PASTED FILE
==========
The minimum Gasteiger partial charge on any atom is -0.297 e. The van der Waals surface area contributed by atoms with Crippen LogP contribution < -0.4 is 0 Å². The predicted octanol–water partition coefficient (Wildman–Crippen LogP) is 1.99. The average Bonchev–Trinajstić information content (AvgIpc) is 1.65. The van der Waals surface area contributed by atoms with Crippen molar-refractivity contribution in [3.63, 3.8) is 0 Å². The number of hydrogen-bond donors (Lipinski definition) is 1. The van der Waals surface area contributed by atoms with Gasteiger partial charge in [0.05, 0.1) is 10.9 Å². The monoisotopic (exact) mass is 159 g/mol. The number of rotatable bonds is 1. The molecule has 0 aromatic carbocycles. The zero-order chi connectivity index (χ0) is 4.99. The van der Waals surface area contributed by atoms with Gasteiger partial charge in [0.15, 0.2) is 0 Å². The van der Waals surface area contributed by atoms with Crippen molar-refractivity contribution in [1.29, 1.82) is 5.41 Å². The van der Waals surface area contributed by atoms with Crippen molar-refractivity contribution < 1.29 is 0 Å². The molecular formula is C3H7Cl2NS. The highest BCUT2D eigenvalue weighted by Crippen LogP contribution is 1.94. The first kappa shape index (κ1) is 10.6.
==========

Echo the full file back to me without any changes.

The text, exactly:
The minimum Gasteiger partial charge on any atom is -0.297 e. The van der Waals surface area contributed by atoms with Crippen LogP contribution < -0.4 is 0 Å². The predicted octanol–water partition coefficient (Wildman–Crippen LogP) is 1.99. The average Bonchev–Trinajstić information content (AvgIpc) is 1.65. The van der Waals surface area contributed by atoms with Crippen molar-refractivity contribution in [3.63, 3.8) is 0 Å². The number of hydrogen-bond donors (Lipinski definition) is 1. The van der Waals surface area contributed by atoms with Gasteiger partial charge in [0.05, 0.1) is 10.9 Å². The monoisotopic (exact) mass is 159 g/mol. The number of rotatable bonds is 1. The molecule has 0 aromatic carbocycles. The zero-order chi connectivity index (χ0) is 4.99. The van der Waals surface area contributed by atoms with Gasteiger partial charge in [0.15, 0.2) is 0 Å². The van der Waals surface area contributed by atoms with Crippen molar-refractivity contribution in [1.29, 1.82) is 5.41 Å². The van der Waals surface area contributed by atoms with Crippen molar-refractivity contribution < 1.29 is 0 Å². The molecular formula is C3H7Cl2NS. The highest BCUT2D eigenvalue weighted by Crippen LogP contribution is 1.94. The first kappa shape index (κ1) is 10.6.